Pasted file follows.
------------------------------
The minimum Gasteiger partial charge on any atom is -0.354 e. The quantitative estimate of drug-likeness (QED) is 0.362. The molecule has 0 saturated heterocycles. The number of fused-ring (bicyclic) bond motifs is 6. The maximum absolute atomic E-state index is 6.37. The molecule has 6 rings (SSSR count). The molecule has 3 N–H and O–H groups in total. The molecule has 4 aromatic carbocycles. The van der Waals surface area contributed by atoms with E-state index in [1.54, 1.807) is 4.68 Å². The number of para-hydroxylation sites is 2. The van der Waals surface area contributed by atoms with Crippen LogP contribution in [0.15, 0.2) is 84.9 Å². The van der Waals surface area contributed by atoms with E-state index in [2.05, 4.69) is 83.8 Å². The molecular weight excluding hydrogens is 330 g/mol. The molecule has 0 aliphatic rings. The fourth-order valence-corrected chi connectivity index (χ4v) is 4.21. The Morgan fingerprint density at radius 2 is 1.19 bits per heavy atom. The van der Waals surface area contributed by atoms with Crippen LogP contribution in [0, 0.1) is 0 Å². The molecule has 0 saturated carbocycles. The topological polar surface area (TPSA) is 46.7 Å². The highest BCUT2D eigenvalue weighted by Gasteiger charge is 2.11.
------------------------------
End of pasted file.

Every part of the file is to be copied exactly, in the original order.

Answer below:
The minimum Gasteiger partial charge on any atom is -0.354 e. The quantitative estimate of drug-likeness (QED) is 0.362. The molecule has 0 saturated heterocycles. The number of fused-ring (bicyclic) bond motifs is 6. The maximum absolute atomic E-state index is 6.37. The molecule has 6 rings (SSSR count). The molecule has 3 N–H and O–H groups in total. The molecule has 4 aromatic carbocycles. The van der Waals surface area contributed by atoms with E-state index in [1.54, 1.807) is 4.68 Å². The number of para-hydroxylation sites is 2. The van der Waals surface area contributed by atoms with Crippen LogP contribution in [0.15, 0.2) is 84.9 Å². The van der Waals surface area contributed by atoms with E-state index in [2.05, 4.69) is 83.8 Å². The molecular weight excluding hydrogens is 330 g/mol. The molecule has 0 aliphatic rings. The fourth-order valence-corrected chi connectivity index (χ4v) is 4.21. The Morgan fingerprint density at radius 2 is 1.19 bits per heavy atom. The van der Waals surface area contributed by atoms with Crippen LogP contribution in [0, 0.1) is 0 Å². The molecule has 0 saturated carbocycles. The topological polar surface area (TPSA) is 46.7 Å². The highest BCUT2D eigenvalue weighted by Gasteiger charge is 2.11.